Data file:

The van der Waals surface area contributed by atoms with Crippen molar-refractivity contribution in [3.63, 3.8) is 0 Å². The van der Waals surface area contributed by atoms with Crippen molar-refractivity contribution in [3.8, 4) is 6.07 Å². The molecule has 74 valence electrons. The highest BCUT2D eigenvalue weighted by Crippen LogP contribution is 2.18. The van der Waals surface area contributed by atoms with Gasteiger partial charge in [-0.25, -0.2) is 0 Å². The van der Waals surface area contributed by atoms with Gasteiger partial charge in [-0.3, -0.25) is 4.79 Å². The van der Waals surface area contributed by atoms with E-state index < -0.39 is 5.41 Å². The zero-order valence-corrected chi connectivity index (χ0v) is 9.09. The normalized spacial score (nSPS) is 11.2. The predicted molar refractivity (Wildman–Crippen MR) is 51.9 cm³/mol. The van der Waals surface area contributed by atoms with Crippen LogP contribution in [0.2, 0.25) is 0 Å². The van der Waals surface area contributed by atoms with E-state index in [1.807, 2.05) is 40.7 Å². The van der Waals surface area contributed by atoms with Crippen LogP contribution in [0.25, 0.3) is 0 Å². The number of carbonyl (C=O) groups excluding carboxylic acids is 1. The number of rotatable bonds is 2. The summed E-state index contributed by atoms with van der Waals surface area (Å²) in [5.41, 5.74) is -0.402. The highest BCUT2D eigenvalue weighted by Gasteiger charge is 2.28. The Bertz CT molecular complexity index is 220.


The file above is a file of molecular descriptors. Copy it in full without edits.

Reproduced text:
The van der Waals surface area contributed by atoms with Crippen molar-refractivity contribution in [3.63, 3.8) is 0 Å². The van der Waals surface area contributed by atoms with Crippen molar-refractivity contribution in [3.8, 4) is 6.07 Å². The molecule has 74 valence electrons. The highest BCUT2D eigenvalue weighted by Crippen LogP contribution is 2.18. The van der Waals surface area contributed by atoms with Gasteiger partial charge in [-0.25, -0.2) is 0 Å². The van der Waals surface area contributed by atoms with Gasteiger partial charge in [-0.3, -0.25) is 4.79 Å². The van der Waals surface area contributed by atoms with E-state index < -0.39 is 5.41 Å². The zero-order valence-corrected chi connectivity index (χ0v) is 9.09. The normalized spacial score (nSPS) is 11.2. The predicted molar refractivity (Wildman–Crippen MR) is 51.9 cm³/mol. The van der Waals surface area contributed by atoms with Crippen LogP contribution in [0.2, 0.25) is 0 Å². The van der Waals surface area contributed by atoms with E-state index in [1.807, 2.05) is 40.7 Å². The van der Waals surface area contributed by atoms with Crippen LogP contribution in [0.25, 0.3) is 0 Å². The number of carbonyl (C=O) groups excluding carboxylic acids is 1. The number of rotatable bonds is 2. The summed E-state index contributed by atoms with van der Waals surface area (Å²) in [5.41, 5.74) is -0.402. The highest BCUT2D eigenvalue weighted by Gasteiger charge is 2.28. The Bertz CT molecular complexity index is 220.